2. Definitions (1) In this Part, unless the context otherwise requires ...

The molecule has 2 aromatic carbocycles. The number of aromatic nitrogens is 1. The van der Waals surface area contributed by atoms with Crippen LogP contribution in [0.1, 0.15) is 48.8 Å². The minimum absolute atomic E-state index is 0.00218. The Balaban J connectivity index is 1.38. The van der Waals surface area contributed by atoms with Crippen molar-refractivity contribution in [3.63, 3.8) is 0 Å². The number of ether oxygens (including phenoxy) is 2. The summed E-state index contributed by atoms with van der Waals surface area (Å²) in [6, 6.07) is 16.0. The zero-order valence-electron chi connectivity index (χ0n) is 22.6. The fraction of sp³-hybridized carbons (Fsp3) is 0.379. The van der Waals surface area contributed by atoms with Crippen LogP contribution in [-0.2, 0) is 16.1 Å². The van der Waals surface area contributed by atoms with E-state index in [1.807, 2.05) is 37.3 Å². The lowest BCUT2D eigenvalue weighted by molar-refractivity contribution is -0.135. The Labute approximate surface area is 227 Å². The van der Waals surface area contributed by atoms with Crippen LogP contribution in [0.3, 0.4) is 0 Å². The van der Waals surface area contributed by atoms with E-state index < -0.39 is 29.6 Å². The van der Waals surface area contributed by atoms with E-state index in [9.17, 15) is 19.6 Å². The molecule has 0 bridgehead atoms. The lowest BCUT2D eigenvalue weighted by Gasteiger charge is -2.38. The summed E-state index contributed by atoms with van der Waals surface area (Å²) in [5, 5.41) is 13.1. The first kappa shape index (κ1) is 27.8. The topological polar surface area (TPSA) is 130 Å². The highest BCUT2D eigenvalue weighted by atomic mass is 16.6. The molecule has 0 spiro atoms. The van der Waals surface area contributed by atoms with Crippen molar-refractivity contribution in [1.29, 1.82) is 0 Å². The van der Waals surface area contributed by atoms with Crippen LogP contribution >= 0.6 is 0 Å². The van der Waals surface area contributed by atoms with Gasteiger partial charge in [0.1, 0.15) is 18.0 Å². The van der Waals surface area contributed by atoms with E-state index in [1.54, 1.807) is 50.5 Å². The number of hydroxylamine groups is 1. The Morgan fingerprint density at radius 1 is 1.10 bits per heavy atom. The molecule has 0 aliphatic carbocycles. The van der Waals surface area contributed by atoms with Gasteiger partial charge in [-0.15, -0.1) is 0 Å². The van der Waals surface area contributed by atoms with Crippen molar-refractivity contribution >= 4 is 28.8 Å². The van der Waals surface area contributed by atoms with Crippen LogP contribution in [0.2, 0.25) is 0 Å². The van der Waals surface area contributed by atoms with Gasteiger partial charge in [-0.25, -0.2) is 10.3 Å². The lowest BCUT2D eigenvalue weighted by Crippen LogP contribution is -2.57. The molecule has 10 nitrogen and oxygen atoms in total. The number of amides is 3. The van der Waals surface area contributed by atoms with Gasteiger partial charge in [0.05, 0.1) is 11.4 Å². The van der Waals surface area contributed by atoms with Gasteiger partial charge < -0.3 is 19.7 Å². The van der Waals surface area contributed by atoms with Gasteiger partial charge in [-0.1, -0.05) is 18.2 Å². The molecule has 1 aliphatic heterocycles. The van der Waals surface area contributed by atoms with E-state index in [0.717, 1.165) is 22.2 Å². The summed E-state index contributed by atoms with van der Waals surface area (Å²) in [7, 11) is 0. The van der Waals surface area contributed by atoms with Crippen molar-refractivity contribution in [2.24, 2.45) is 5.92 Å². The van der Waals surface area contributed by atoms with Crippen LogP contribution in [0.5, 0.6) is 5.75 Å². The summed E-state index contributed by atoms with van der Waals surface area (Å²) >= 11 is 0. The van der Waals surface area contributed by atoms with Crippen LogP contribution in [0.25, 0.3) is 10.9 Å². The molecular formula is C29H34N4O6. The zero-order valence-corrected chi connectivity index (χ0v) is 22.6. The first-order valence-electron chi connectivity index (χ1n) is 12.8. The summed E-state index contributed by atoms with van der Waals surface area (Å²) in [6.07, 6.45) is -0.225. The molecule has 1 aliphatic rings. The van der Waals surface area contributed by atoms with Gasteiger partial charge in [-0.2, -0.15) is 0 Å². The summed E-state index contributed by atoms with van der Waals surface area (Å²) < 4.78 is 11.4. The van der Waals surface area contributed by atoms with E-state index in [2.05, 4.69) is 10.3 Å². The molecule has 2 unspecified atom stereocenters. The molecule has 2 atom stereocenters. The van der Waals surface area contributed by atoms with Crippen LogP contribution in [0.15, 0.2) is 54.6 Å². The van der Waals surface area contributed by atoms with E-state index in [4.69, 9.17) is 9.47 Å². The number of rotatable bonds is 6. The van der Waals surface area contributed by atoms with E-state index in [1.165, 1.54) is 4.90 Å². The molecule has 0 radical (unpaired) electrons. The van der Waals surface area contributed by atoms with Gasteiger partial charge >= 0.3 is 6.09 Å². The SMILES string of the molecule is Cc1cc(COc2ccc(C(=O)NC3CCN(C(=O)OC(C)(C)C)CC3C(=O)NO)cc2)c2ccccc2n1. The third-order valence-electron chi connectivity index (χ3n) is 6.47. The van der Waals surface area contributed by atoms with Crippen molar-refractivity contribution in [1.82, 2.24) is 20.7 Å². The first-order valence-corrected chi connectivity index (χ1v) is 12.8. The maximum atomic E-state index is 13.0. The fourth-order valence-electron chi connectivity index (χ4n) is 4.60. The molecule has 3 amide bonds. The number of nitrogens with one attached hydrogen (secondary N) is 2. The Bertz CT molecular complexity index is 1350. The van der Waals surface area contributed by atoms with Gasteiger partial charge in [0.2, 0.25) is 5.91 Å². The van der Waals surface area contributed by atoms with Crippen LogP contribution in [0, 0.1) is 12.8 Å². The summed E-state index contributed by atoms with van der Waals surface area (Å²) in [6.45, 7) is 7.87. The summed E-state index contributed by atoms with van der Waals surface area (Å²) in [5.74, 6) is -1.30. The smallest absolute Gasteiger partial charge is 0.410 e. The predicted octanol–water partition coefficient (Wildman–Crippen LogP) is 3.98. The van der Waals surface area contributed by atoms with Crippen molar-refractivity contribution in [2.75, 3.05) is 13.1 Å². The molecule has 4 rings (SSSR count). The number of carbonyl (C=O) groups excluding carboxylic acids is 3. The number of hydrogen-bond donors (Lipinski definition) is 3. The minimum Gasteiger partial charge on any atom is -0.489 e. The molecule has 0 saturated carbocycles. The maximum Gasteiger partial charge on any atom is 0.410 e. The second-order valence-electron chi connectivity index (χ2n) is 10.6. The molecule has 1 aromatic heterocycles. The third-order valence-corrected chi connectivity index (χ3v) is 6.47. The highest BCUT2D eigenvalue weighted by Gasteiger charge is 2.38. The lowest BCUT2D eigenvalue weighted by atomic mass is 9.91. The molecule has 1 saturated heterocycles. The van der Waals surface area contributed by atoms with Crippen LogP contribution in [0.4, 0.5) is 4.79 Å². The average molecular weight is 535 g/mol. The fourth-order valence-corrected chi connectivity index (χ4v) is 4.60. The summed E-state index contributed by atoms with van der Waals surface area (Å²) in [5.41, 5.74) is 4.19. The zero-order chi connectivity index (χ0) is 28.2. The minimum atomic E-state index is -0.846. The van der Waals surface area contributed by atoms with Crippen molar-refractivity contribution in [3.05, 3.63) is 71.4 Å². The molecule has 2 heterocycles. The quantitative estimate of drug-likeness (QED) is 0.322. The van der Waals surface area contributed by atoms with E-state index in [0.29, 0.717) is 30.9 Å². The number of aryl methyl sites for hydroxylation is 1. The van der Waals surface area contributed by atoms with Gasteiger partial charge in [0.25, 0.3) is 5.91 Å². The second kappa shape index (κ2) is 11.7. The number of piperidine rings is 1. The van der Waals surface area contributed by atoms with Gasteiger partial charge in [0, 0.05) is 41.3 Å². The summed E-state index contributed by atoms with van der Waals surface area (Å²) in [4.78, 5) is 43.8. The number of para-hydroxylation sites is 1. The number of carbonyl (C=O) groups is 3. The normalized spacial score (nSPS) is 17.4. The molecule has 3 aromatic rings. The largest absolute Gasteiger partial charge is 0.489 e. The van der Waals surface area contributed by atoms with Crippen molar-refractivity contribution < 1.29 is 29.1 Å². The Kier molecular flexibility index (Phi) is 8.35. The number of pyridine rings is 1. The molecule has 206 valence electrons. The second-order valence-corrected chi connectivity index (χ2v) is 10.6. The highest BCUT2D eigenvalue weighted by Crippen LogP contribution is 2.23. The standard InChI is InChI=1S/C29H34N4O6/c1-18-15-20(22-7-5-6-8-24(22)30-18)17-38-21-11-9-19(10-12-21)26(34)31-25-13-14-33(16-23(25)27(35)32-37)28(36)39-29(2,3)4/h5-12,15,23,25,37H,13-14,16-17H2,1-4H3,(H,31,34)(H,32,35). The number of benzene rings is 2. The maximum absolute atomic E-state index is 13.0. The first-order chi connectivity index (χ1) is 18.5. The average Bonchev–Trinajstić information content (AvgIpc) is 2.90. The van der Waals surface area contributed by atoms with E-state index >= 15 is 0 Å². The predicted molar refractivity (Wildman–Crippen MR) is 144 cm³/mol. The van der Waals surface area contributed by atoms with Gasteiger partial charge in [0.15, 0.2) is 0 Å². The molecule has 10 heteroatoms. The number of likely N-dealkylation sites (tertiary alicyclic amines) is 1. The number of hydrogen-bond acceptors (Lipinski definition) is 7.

(e) "Court" means the principal Civil Court of original jurisdiction in a district, and includes the High Court in exercise of its ordinary original civil jurisdiction, having jurisdiction to decide the questions forming the subject matter of the arbitration if the same had been the subject matter of a suit, but does not include any civil court of a grade inferior to such principal Civil Court, or any Court of Small Causes.